As stated on the official changelog, improved authentication process with the option to switch to Microsoft Account is the first new feature listed.
As of version 1.12, Skype for Linux now enables host-less group calling. This means that the conversation can continue without any interruption if you are a part of a group call and the host leaves.
Additionally, the usual bug fixing and performance improvements are also part of the update. Hopefully, some of the bugs previously found in the Skype client are no longer be present.
A slow, steady effort
Making Skype available for Linux is a steady effort for Microsoft, who is in no hurry to release a final version of the client. The company launched the client back in July this year, slowly improving the functionality of the service. The constant flow of updates mainly focuses on bug fixes and performance improvements, making the client slightly better each time.
The 1.12 update is the latest in the line of recent updates that saw the client gradually gaining important features. Continuing the ongoing trend, it could be some time before Skype becomes a complete service on Linux.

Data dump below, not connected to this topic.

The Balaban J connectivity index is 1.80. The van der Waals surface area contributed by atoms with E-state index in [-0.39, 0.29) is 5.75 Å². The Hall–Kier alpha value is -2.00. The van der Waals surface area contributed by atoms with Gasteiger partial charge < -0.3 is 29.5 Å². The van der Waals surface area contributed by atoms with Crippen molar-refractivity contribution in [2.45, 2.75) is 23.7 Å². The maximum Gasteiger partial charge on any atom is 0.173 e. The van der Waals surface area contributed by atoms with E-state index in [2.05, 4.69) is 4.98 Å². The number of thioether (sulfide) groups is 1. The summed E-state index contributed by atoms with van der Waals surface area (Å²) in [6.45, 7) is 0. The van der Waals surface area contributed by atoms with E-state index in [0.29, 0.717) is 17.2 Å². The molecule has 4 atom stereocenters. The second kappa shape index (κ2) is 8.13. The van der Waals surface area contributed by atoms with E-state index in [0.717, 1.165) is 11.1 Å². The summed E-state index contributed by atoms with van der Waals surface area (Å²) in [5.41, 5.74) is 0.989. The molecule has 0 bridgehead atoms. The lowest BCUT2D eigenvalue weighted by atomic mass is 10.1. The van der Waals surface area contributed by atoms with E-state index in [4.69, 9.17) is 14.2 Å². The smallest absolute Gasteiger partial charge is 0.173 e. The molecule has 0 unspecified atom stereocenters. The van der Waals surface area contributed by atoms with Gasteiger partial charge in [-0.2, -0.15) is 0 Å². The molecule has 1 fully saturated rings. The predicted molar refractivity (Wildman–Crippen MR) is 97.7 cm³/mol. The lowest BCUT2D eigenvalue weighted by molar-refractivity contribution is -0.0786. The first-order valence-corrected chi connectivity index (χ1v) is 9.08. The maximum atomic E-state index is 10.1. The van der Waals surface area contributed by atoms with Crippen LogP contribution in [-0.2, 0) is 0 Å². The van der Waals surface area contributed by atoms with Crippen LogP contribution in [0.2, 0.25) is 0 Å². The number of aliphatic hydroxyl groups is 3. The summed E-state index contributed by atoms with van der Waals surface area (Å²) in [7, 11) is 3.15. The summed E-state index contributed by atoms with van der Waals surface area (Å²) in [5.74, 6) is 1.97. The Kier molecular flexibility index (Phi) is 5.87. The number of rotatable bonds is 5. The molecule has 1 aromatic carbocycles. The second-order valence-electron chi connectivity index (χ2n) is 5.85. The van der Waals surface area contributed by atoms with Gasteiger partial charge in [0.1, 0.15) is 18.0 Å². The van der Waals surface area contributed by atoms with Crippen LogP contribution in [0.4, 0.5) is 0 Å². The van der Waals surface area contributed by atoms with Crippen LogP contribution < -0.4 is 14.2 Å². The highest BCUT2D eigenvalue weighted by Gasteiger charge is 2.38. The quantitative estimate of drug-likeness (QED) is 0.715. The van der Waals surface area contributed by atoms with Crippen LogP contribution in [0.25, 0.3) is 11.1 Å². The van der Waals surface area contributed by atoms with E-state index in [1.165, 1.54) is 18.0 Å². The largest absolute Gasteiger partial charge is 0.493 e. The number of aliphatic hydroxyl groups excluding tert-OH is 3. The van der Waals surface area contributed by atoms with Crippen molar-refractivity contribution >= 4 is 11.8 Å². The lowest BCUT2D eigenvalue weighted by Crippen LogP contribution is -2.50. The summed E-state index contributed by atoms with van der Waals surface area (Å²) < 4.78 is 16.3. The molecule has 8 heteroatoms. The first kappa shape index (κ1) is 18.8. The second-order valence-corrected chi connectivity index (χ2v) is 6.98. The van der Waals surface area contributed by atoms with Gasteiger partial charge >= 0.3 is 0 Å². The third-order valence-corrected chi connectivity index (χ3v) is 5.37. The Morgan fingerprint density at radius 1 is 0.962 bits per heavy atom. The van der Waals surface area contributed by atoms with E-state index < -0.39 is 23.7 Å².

In the meantime, Microsoft keeps asking users for feedback, a similar strategy the company uses for Windows 10. The company’s latest operating system was developed in part thanks to the testers of the early builds. Microsoft encourages Linux users to do the same so that the insightful feedback can translate into an improved Skype client.
Improving Skype for Linux is also a part of a current process of synchronizing Skype across all platforms. Microsoft is reportedly working on plans to unify the Skype experience, turning it into one complete service.
Currently, Microsoft has an excessive number of different Skype desktop and mobile apps that offer uneven experiences. Creating one cross-platform client that covers Windows, Linux, MacOS, iOS, and Android would solve this problem.